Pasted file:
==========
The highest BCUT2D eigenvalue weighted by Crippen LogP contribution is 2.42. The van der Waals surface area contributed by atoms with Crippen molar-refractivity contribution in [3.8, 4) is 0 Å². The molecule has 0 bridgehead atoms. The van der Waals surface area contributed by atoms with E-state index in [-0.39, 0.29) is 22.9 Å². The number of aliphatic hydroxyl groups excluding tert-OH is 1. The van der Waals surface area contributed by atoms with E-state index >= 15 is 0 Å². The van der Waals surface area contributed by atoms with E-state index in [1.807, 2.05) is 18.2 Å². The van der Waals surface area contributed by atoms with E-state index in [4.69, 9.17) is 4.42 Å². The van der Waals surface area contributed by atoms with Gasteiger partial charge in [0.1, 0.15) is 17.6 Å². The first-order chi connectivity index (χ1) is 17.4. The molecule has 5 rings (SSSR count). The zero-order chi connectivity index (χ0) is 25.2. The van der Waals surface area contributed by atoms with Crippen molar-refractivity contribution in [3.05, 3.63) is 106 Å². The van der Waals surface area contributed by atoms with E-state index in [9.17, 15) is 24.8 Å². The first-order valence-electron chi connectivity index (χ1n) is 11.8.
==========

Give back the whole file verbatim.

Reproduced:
The highest BCUT2D eigenvalue weighted by Crippen LogP contribution is 2.42. The van der Waals surface area contributed by atoms with Crippen molar-refractivity contribution in [3.8, 4) is 0 Å². The molecule has 0 bridgehead atoms. The van der Waals surface area contributed by atoms with E-state index in [-0.39, 0.29) is 22.9 Å². The number of aliphatic hydroxyl groups excluding tert-OH is 1. The van der Waals surface area contributed by atoms with E-state index >= 15 is 0 Å². The van der Waals surface area contributed by atoms with E-state index in [1.807, 2.05) is 18.2 Å². The van der Waals surface area contributed by atoms with E-state index in [4.69, 9.17) is 4.42 Å². The van der Waals surface area contributed by atoms with Gasteiger partial charge in [0.1, 0.15) is 17.6 Å². The first-order chi connectivity index (χ1) is 17.4. The molecule has 5 rings (SSSR count). The zero-order chi connectivity index (χ0) is 25.2. The van der Waals surface area contributed by atoms with Crippen molar-refractivity contribution in [3.05, 3.63) is 106 Å². The van der Waals surface area contributed by atoms with E-state index in [9.17, 15) is 24.8 Å². The first-order valence-electron chi connectivity index (χ1n) is 11.8.